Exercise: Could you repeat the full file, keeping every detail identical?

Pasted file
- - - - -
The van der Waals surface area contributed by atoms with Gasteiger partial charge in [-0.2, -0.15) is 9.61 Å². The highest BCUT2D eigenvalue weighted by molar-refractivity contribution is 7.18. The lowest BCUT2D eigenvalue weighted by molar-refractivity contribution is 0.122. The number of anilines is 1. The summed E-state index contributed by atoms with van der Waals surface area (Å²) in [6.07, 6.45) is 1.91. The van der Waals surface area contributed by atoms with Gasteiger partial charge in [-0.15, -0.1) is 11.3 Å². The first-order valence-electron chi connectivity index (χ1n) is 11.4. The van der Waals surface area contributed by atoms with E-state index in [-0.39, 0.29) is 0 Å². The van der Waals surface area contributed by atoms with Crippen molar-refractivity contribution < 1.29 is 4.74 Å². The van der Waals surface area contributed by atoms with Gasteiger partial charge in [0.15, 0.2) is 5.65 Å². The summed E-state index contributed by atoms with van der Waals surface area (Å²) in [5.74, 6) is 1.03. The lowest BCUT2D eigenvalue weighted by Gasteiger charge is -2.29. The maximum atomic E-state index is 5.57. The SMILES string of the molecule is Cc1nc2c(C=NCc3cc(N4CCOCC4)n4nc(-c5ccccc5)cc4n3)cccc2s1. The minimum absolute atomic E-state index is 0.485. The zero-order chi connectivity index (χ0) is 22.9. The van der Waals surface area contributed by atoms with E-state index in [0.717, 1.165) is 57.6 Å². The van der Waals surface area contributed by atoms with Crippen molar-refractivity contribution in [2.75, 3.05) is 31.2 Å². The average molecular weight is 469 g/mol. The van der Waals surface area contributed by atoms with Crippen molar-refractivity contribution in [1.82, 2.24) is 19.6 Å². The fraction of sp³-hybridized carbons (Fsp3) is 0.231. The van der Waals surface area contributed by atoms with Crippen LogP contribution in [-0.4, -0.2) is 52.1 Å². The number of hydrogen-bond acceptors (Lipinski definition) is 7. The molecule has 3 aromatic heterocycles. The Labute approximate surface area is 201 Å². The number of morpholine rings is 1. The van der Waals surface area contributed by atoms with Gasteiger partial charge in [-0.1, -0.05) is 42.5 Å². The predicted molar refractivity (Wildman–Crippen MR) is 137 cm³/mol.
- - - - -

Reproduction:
The van der Waals surface area contributed by atoms with Gasteiger partial charge in [-0.2, -0.15) is 9.61 Å². The highest BCUT2D eigenvalue weighted by molar-refractivity contribution is 7.18. The lowest BCUT2D eigenvalue weighted by molar-refractivity contribution is 0.122. The number of anilines is 1. The summed E-state index contributed by atoms with van der Waals surface area (Å²) in [6.07, 6.45) is 1.91. The van der Waals surface area contributed by atoms with Gasteiger partial charge in [-0.15, -0.1) is 11.3 Å². The first-order valence-electron chi connectivity index (χ1n) is 11.4. The van der Waals surface area contributed by atoms with E-state index in [-0.39, 0.29) is 0 Å². The van der Waals surface area contributed by atoms with Crippen molar-refractivity contribution < 1.29 is 4.74 Å². The van der Waals surface area contributed by atoms with Gasteiger partial charge in [0.15, 0.2) is 5.65 Å². The summed E-state index contributed by atoms with van der Waals surface area (Å²) in [5.74, 6) is 1.03. The lowest BCUT2D eigenvalue weighted by Gasteiger charge is -2.29. The maximum atomic E-state index is 5.57. The SMILES string of the molecule is Cc1nc2c(C=NCc3cc(N4CCOCC4)n4nc(-c5ccccc5)cc4n3)cccc2s1. The minimum absolute atomic E-state index is 0.485. The zero-order chi connectivity index (χ0) is 22.9. The van der Waals surface area contributed by atoms with E-state index in [0.717, 1.165) is 57.6 Å². The van der Waals surface area contributed by atoms with Crippen molar-refractivity contribution in [2.75, 3.05) is 31.2 Å². The average molecular weight is 469 g/mol. The van der Waals surface area contributed by atoms with Crippen molar-refractivity contribution in [1.82, 2.24) is 19.6 Å². The fraction of sp³-hybridized carbons (Fsp3) is 0.231. The van der Waals surface area contributed by atoms with Crippen LogP contribution in [-0.4, -0.2) is 52.1 Å². The number of hydrogen-bond acceptors (Lipinski definition) is 7. The molecule has 3 aromatic heterocycles. The Labute approximate surface area is 201 Å². The number of morpholine rings is 1. The van der Waals surface area contributed by atoms with Gasteiger partial charge in [-0.1, -0.05) is 42.5 Å². The predicted molar refractivity (Wildman–Crippen MR) is 137 cm³/mol.